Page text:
In this case, the question is the last one on the state competition test. The kids probably have 4 minutes or less to solve it. The strategy is to group permutations in buckets, solve the buckets, and aggregate the permutations. Divide and conquer. We keyed off of Bill and Joe, with buckets of 0-0, 1-1, ... , 5-5. Order least-to-greatest or greatest-to-least is imperative. This was my contribution because I felt bad about missing the trivial solution and wanted to pull my weight.

How did we get to this strategy? Our overriding objective in math is to find the fastest easiest cheatiest way to the answer. Lots of counting is tedious and error prone. Grouping and order is required.

Step 4 - Get off track and adjust

Success doesn't result from perfection. Success results from fixing mistakes. Mistakes can only be fixed if the kid is not flustered by their own incompetence and dispassionately continues the struggle.

This problem can only be solved by an ordered list. We started with 0-0-10-0-0, 0-0-9-1-0, 0-0-9-0-1, 0-0-8-2-0, etc. At one point, we skipped 0-0-6-4-0 and went right to 0-0-6-2-2. It wasn't intentional, but we found groupings of 6 and groupings of 3 - a huge time saver - and in the excitement of overloaded working memory lost our disciplined order. In my role as strategy enforcer I raised the flag. Getting out of numerical order almost guarantees permutations will be skipped.

Most problems have 2 or 3 viable strategies, one of which will yield the answer and 2 which require a do-over. With different categories of problems, this step might be called 'get it wrong and try again' or 'get nowhere and go with plan B.' A child who works with problems that are time consuming, frustrating and error prone, instead of the spoon feeding from school text books, is a big leap closer to life success.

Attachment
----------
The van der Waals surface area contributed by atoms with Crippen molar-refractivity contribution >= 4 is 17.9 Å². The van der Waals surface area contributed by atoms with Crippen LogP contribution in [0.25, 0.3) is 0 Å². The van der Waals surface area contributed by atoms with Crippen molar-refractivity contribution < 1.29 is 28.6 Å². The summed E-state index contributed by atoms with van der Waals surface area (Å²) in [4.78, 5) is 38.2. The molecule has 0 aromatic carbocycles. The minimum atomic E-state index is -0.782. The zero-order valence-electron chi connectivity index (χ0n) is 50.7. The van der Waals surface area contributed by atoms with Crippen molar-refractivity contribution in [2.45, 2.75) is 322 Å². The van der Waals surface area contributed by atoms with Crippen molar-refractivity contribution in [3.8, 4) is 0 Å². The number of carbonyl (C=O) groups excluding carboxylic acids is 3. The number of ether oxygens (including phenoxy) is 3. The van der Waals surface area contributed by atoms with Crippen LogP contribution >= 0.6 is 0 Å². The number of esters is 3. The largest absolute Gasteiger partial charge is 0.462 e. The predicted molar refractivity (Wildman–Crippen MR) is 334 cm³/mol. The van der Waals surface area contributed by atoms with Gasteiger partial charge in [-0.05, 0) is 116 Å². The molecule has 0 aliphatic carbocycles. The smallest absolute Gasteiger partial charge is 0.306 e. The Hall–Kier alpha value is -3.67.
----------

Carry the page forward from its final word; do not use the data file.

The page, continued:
Check the work

On a math exam or a test like the SAT, this step can be worth 15% of the final score. It usually involves recalculating or calculating a different way. In our case, we were delaying a pizza dinner, and stopped as soon as we had our first version of the answer. The team member in charge of checking already had his coat and car keys. My older son, a veteran of math competition and the SAT, mentioned that no one ever finishes, let alone checks answers. Under these conditions, our easy-cheaty way of working is superior because easy-cheaty means less mistakes.

The solution

I don't remember our solution. The trivial distribution where Bill and Joe each get zero is 72 distributions and the total is around 170. This article provides a partial list of all the things the team learned doing the problem. That is why solutions are so pointless to education. If we had 172 and the actual answer was 184, would I diminish the achievements in learning by ending 20 minutes of effort with 'You got it wrong.'

To be more precise, the diameter of my child's brain grew 1/2 inch during this problem. He improved on at least 6 different sub skills and I didn't have to yell at him like I always do on certain elements of technique. Knowing the solution isn't going to add any additional benefits. If more parents took this approach, Stanford would have to put trailers in the parking lot to handle the overflow in math majors. Instead, they have 2 or 3 freshman sign up for the math department every year.

During 2nd and 3rd grade, while we were learning to make mistakes and check the work, I repeated "Wrong, try again" over and over again until neither of us cared. In this case, I said 'Good job. I think we either got the right answer or got close. Get in the car so we can go to dinner.'